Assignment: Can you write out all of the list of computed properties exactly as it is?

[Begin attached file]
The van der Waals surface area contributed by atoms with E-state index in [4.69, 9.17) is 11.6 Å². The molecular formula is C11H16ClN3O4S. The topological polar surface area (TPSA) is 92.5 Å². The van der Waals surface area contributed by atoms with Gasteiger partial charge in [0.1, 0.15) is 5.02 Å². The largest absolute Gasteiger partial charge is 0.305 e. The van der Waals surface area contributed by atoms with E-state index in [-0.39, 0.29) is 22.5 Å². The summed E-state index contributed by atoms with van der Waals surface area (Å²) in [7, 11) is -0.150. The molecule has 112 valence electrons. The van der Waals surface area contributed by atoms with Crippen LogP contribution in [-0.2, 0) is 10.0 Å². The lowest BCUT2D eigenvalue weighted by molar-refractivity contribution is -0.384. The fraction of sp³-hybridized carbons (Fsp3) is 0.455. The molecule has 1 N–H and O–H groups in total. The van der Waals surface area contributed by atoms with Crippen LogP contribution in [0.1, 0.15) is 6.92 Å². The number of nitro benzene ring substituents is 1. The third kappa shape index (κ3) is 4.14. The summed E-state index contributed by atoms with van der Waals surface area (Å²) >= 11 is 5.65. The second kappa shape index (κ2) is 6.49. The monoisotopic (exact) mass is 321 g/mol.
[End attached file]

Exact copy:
The van der Waals surface area contributed by atoms with E-state index in [4.69, 9.17) is 11.6 Å². The molecular formula is C11H16ClN3O4S. The topological polar surface area (TPSA) is 92.5 Å². The van der Waals surface area contributed by atoms with Gasteiger partial charge in [0.1, 0.15) is 5.02 Å². The largest absolute Gasteiger partial charge is 0.305 e. The van der Waals surface area contributed by atoms with E-state index in [-0.39, 0.29) is 22.5 Å². The summed E-state index contributed by atoms with van der Waals surface area (Å²) in [7, 11) is -0.150. The molecule has 112 valence electrons. The van der Waals surface area contributed by atoms with Crippen LogP contribution in [-0.2, 0) is 10.0 Å². The lowest BCUT2D eigenvalue weighted by molar-refractivity contribution is -0.384. The fraction of sp³-hybridized carbons (Fsp3) is 0.455. The molecule has 1 N–H and O–H groups in total. The van der Waals surface area contributed by atoms with Crippen LogP contribution in [0.1, 0.15) is 6.92 Å². The number of nitro benzene ring substituents is 1. The third kappa shape index (κ3) is 4.14. The summed E-state index contributed by atoms with van der Waals surface area (Å²) >= 11 is 5.65. The second kappa shape index (κ2) is 6.49. The monoisotopic (exact) mass is 321 g/mol.